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The advent of wind and solar energy means that energy can be generated nearly anywhere for a small up-front investment, and that energy will continue to flow free of cost for decades without any further effort. The implications of this technology are revolutionary, opening the door to multiple energy generation models, including decentralized rooftop solar systems, microgrids and community solar subscription models.

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"Rooftop" Solar


Anyone with a building or some land can install solar panels, the cheapest form of renewable energy. Solar panels can be tied to a distribution grid for backup energy or attached to battery storage for an entirely self-sufficient system. All over the world people who never had access to electricity are now benefitting from small and large solar arrays that generate free energy day after day. Ranging from simple systems set up to turn on a light or open a gate, to larger battery or grid-tied home or business solar systems, so called rooftop solar can save land owners significant money and provide reliable energy independent from a utility.



New neighborhoods, small communities and isolated end-of-line developments can opt to create a microgrid to generate, distribute and store energy for local use with or without connection to a wider transmission system. Communities like Babcock Ranch in Florida and Borrego Springs in CA have proven that micro-grids can protect communities from high energy costs and disruption during natural disasters, and even serve as havens for first responders and refugees when grid-tied systems are affected.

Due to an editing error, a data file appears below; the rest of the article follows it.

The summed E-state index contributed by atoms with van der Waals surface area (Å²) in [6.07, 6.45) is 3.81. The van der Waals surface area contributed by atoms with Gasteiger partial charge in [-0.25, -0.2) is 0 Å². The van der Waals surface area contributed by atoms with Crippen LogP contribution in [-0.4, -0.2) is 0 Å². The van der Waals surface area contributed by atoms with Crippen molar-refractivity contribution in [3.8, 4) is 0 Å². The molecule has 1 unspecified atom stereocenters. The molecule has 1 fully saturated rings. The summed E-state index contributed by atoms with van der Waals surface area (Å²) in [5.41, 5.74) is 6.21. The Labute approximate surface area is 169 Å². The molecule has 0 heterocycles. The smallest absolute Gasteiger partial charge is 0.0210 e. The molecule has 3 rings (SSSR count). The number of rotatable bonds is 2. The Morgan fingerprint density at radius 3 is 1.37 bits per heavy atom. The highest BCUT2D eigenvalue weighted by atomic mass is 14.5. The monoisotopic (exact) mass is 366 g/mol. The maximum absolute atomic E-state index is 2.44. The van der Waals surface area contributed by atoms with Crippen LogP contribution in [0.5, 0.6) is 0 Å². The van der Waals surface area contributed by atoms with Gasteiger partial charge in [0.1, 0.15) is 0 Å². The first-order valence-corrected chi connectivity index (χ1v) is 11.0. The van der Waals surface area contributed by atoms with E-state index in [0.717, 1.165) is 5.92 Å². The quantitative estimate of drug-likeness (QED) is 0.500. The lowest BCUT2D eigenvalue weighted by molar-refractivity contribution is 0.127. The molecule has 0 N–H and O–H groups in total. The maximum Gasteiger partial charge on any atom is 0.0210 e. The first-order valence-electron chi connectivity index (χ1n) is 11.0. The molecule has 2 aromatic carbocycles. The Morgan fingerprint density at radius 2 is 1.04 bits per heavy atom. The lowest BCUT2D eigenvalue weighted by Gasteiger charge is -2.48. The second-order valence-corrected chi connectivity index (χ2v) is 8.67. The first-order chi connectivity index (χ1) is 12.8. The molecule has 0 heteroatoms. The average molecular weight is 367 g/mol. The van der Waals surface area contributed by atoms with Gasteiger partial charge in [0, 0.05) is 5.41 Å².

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Community Solar Arrays


Community solar is different from rooftop solar and micro-grids in that it can benefit those who don't own their homes or who don't have a property suitable for solar energy. Instead a Community Solar company or co-op builds a solar array and customers subscribe for access to the energy generated. While the energy is still delivered through existing distribution lines, the energy is generated outside of the existing private utility system. In New Mexico the Community Solar Act authorized 200MW of community solar generation and subsequent rulemaking and a bidding process were recently completed. Community solar subscriptions should become available for subscribers in 2024.

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